Charlotte Rodina, Farm Manager
To contact Charlotte directly, call (865) 546-8446 or email firstname.lastname@example.org OR email@example.com.
My formative years were spent in Florida, California, and Virginia where I got a taste for the freshest oranges, the juiciest strawberries, and the sweetest corn. My two brothers and I were fortunate enough to grow up eating a hugely diverse diet, following the seasons and cultures that surrounded us, cooked lovingly at home by my culinary-curious mum. My mom and dad lived in Naples, Italy for a couple years, so we are Italian by default - all of our gatherings revolve around big, delicious meals.
In college I studied journalism and English literature, and spent a lot of my time writing articles about local food and food justice. I began cooking my meals at home, and experimenting in cuisines like Moroccan, Indian, and Vietnamese. As a way to share my food journey with others, I started a blog and filled it with seasonal recipes and kitchen experiments.
A taste for good food led me to gardening, and gardening led to farming. An increased awareness on the set-up of our food system also sparked my desire to be part of the growing process. I started working on my uncle’s organic farm in Pittsburgh, Pennsylvania. After graduating, I spent seven months working on sustainable farms throughout Italy and Scotland, where I learned skills such as cheese-making and taking care of a flock of sheep, along with a slew of organic growing practices.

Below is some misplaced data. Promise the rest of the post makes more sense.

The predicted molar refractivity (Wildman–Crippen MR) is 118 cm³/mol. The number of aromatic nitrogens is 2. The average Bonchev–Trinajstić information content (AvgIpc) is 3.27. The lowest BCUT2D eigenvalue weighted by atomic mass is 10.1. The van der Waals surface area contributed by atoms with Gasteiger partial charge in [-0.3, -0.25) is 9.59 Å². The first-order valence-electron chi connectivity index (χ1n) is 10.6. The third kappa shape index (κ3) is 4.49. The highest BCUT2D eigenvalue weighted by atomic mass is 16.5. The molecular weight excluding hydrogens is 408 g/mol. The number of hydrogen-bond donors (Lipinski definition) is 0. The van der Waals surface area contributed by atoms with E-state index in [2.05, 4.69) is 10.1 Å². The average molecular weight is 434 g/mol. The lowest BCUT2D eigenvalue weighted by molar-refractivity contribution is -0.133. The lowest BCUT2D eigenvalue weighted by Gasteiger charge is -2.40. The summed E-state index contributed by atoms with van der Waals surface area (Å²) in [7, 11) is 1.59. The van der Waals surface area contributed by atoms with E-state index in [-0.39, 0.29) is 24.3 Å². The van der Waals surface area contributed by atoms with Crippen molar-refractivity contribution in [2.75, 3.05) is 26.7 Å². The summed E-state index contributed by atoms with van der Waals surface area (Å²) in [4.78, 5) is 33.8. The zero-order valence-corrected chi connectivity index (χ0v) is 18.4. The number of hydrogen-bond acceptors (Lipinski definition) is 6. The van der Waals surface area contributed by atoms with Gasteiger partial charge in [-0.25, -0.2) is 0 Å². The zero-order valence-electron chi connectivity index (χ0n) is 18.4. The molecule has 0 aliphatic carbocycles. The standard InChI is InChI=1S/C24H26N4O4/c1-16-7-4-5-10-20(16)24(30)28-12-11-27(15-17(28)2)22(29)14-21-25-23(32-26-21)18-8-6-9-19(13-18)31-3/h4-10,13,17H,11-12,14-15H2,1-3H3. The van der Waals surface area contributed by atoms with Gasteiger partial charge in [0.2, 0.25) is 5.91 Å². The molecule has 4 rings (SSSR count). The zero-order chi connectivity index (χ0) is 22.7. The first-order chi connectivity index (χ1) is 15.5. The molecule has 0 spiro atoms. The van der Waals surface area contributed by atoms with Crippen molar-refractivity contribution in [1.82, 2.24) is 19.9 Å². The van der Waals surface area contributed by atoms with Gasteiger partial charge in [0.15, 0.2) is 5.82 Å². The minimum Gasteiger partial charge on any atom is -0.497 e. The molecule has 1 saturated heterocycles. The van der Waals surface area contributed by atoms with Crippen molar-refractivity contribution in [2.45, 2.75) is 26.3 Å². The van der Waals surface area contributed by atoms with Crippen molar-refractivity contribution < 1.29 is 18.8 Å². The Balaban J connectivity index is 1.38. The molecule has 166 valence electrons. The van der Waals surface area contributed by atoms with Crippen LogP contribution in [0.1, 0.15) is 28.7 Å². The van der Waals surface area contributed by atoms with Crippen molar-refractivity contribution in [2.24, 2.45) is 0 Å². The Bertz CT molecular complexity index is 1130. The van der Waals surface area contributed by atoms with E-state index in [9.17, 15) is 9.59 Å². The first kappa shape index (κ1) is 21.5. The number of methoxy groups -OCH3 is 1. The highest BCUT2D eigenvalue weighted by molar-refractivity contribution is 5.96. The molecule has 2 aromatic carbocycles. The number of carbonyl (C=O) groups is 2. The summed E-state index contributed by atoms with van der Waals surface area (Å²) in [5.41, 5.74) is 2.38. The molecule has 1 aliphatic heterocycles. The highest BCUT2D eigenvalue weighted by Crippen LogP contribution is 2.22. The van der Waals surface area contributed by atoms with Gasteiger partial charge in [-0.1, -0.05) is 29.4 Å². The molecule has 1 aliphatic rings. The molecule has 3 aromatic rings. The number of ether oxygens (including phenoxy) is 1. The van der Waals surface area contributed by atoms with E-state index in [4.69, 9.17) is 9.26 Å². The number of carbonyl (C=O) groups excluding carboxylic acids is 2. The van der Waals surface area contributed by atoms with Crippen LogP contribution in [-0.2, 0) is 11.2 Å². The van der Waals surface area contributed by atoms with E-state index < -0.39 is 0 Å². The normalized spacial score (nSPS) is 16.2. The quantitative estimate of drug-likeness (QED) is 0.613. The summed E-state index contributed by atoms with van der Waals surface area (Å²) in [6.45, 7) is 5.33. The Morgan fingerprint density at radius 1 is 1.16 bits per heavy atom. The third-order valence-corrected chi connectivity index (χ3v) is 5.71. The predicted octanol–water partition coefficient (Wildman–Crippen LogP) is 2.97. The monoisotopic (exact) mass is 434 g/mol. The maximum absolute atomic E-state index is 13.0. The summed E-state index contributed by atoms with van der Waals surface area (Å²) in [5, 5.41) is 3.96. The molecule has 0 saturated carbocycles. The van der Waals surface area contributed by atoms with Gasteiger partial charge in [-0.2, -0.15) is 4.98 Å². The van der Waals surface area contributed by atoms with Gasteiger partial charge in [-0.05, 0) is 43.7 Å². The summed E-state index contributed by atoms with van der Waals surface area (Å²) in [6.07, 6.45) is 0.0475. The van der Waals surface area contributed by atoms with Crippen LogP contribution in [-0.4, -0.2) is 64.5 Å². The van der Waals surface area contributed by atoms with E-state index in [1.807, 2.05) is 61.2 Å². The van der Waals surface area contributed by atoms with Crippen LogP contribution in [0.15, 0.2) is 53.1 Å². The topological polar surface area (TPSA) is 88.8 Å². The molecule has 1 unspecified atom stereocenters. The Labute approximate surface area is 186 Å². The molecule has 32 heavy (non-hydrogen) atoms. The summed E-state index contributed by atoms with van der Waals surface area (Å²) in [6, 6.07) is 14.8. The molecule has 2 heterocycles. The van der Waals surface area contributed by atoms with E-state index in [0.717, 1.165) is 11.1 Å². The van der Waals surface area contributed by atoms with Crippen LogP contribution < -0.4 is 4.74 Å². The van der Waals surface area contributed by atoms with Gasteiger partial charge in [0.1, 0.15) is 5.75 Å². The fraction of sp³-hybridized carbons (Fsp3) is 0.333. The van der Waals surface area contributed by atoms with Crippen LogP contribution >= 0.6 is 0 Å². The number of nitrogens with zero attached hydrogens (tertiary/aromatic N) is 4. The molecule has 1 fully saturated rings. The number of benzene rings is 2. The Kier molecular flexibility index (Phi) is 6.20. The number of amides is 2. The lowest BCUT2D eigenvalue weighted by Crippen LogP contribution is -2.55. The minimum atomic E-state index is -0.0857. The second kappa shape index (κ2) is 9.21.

When I returned back to the States, I joined AmeriCorps, which took me here to Knoxville. I helped to manage the Center for Urban Agriculture at the Knoxville Botanical Garden and Arboretum, as well as to start a school garden at Pellissippi State Community College. Knoxville won me over with its Southern charm and friendly inhabitants, Smoky Mountains, and potential for great achievement in improving food security, health, and the environment as a whole. I believe that everyone deserves access to fresh and healthy foods, and I love to demonstrate the empowerment behind growing gardens. I am over the moon to be doing this at CAC Beardsley Farm.
Matthew Gabb, AmeriCorps Member
Growing up in Maryland, my parents instilled in me and my sister the idea that food and the people we share it with should nourish the body, mind, and soul with love (and plenty of garlic). I vehemently believe that that nourishment is an inherent human right -- and it is that belief that brought me to Beardsley.